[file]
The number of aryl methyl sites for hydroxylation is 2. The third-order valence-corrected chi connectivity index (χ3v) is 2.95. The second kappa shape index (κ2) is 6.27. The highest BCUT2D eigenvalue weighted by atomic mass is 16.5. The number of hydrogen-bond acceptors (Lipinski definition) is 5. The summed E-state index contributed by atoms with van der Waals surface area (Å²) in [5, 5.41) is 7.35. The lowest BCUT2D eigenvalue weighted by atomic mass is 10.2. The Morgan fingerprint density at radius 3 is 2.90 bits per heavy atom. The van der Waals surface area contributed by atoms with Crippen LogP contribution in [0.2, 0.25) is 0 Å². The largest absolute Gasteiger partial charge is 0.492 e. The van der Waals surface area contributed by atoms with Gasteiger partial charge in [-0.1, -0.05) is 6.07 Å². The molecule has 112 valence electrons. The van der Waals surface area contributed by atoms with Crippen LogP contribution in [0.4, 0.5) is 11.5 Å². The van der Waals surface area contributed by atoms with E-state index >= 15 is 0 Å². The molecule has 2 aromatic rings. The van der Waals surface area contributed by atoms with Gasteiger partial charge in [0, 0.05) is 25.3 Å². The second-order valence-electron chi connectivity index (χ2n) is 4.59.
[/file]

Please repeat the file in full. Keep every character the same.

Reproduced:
The number of aryl methyl sites for hydroxylation is 2. The third-order valence-corrected chi connectivity index (χ3v) is 2.95. The second kappa shape index (κ2) is 6.27. The highest BCUT2D eigenvalue weighted by atomic mass is 16.5. The number of hydrogen-bond acceptors (Lipinski definition) is 5. The summed E-state index contributed by atoms with van der Waals surface area (Å²) in [5, 5.41) is 7.35. The lowest BCUT2D eigenvalue weighted by atomic mass is 10.2. The Morgan fingerprint density at radius 3 is 2.90 bits per heavy atom. The van der Waals surface area contributed by atoms with Crippen LogP contribution in [0.2, 0.25) is 0 Å². The largest absolute Gasteiger partial charge is 0.492 e. The van der Waals surface area contributed by atoms with Gasteiger partial charge in [-0.1, -0.05) is 6.07 Å². The molecule has 112 valence electrons. The van der Waals surface area contributed by atoms with Crippen LogP contribution in [0.4, 0.5) is 11.5 Å². The van der Waals surface area contributed by atoms with E-state index >= 15 is 0 Å². The molecule has 2 aromatic rings. The van der Waals surface area contributed by atoms with Gasteiger partial charge in [0, 0.05) is 25.3 Å². The second-order valence-electron chi connectivity index (χ2n) is 4.59.